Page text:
CAN we please put this one to bed? Scotland will never join the euro. End of. The choice is clear: keep the pound or use our own currency.

In 2022, the Scottish Government announced that the plan for a currency union with England, “Sterlingisation” was no longer the preferred currency option for Scotland. The medium to long-term plan was to adopt our own currency: “This would take place as soon as practicable through a careful and managed transition.”

In the same paper, A Stronger Economy For Scotland, there is no mention of joining the euro area. The paper does picture Scotland back in the EU, but there is nothing about choosing to adopt the euro. As we all know, it is possible to be a member of the EU without using the euro – approximately 25% of EU countries don’t use the euro.

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The current strategy does not see us using the euro; all the evidence suggests that euro membership would be possible without it. So, surely, this should mean we are done with the debate? However, the euro option still remains on the lips of many supporters of independence and within the SNP administration. What is the appeal?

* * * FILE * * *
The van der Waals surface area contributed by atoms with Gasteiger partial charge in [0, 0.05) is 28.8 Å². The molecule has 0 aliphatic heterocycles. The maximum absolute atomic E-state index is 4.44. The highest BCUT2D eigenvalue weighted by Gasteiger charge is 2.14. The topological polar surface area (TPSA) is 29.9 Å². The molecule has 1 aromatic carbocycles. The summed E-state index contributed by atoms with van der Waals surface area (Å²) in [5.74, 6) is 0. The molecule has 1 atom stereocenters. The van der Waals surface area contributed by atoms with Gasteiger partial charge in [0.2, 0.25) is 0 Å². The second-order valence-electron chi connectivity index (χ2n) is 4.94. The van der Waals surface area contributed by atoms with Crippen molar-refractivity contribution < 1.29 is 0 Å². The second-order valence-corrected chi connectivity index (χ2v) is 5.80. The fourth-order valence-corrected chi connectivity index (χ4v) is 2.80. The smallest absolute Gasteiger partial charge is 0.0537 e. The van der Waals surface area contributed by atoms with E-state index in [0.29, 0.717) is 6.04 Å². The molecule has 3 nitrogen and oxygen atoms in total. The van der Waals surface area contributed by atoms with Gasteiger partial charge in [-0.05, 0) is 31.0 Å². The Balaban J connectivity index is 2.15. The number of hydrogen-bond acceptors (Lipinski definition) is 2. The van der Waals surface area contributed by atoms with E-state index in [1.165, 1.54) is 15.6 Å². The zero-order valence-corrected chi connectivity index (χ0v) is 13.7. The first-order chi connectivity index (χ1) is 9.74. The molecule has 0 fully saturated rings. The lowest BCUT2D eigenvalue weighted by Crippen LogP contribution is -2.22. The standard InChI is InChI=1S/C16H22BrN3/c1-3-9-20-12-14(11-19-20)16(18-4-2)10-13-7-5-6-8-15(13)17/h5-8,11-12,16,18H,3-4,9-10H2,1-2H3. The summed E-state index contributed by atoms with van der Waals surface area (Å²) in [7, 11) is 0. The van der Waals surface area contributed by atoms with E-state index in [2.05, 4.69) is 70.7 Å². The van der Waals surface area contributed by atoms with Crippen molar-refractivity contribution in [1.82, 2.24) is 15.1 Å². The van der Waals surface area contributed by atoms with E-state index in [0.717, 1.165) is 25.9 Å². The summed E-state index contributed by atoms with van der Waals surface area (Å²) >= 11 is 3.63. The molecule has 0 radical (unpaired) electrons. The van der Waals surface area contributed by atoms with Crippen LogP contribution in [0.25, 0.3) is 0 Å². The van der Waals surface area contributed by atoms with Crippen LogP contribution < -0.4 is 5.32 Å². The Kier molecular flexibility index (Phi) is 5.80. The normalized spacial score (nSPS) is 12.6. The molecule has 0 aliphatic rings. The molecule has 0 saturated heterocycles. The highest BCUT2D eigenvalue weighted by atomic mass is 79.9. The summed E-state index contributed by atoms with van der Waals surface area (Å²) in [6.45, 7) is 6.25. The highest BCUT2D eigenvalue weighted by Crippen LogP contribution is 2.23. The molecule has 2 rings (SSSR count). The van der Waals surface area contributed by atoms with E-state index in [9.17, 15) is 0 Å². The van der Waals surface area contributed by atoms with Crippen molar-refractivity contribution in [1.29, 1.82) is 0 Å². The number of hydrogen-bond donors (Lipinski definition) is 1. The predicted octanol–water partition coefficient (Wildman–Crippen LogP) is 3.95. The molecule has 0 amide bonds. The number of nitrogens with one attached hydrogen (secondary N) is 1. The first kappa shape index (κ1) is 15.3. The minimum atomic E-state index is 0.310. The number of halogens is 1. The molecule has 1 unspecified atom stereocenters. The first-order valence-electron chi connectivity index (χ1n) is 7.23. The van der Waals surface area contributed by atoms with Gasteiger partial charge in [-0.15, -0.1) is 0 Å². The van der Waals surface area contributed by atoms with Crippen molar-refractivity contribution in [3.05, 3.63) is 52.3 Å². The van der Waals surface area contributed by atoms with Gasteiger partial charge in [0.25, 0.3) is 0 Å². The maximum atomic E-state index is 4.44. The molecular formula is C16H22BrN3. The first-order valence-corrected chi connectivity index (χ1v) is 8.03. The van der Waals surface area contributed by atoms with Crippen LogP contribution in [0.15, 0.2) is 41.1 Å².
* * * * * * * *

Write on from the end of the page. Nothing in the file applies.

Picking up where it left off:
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There are perceived benefits of euro area membership. According to the European Union, using the euro makes it easier to compare prices between countries, boosts competition between businesses, supports price stability, facilitates safer transactions and removes transactional costs across the euro area and the rest of the world. This all adds to greater economic stability, growth and influence on the global economy.

But in reality, the euro is a more powerful political and cultural vehicle than it is an economic one. In his short essay, How The Euro Divided Europe, Yanis Varoufakis (below) explains how euro membership leads to economic divergence and stagnation, not convergence and growth.

The National: Former Greek Finance Minister Yanis Varoufakis Yui Mok/PA Wire

So why does the euro still tick so many boxes for Indy supporters?